Why NOT to sync iOS apps to iCloud: Ability to revert updates

on (ttk.me b/4TQ1) using BBEdit

When I recently updated to Checkie for Foursquare v2.5 on my iPod 5 Touch, it started crashing on launch. Tried restarting my iPod to no avail. So I reverted it to the previous version by doing the following:

  1. delete Checkie App on my iPod (touch-hold Checkie icon, wiggly icons, touch (x) on the Checkie icon, confirm delete dialog box)
  2. connect iPod to MacBook Air
  3. open iTunes
  4. select iPod in left column
  5. choose the "Apps" tab
  6. scroll to "Checkie for Foursquare" - note it is [ ] unchecked
  7. check [x] Checkie for Foursquare
  8. click "Apply" in the lower right corner of the iTunes window

Presto, the previous version of the app from the last time I sync'd/backed up to iTunes is back on my iPod Touch.

If I had been auto-syncing my apps with iCloud, then all my devices would have updated to the latest version of Checkie and the previous version would either be lost - or a huge hassle to retrieve from a previous backup (if iTunes even kept more than one backup of it).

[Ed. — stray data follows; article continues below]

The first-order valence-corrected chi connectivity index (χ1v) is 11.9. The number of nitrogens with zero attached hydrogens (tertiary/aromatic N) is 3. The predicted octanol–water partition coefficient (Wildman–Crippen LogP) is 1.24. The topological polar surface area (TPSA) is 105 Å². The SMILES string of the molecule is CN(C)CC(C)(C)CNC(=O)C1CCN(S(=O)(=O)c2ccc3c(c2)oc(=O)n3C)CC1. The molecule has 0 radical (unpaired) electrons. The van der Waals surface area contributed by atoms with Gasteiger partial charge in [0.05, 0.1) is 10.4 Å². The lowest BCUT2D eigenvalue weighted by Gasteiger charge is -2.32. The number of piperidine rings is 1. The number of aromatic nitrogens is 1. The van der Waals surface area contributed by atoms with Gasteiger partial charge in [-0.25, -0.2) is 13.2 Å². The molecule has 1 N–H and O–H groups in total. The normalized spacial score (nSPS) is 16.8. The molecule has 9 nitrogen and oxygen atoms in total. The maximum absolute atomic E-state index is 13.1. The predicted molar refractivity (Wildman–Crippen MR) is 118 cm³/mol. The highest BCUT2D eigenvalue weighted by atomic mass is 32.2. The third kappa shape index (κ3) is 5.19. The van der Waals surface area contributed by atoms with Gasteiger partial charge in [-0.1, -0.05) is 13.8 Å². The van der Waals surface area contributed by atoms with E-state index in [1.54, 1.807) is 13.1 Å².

If you're syncing directly with iTunes on your laptop, you can revert to the previous version there. You may even be able to revert to even older versions, see this blog post with lots of screenshots for details.

iOS native app developers seem to screw up apps in plenty of ways frequently enough that it's perfectly reasonable to take matters into your own hands as the user and revert such apps when developers screw up.

How do native app developers screw up? Let me count the ways:

  1. update crashes on launch
  2. removal of a feature essential to usability or you really liked
  3. making an existing feature take more steps
  4. addition of visual noise (design cheese, 1+1=3, chartjunk etc.)
  5. less efficient use of screen space

None of these are theoretical. All of these have happened. The first with Checkie, and unfortunately all of 2-5 have happened with the Foursquare app.

Everybody makes mistakes of course. We're not trying to build the perfect system.

When software screws up, we should empower users with the agency to work around it. #fightfortheusers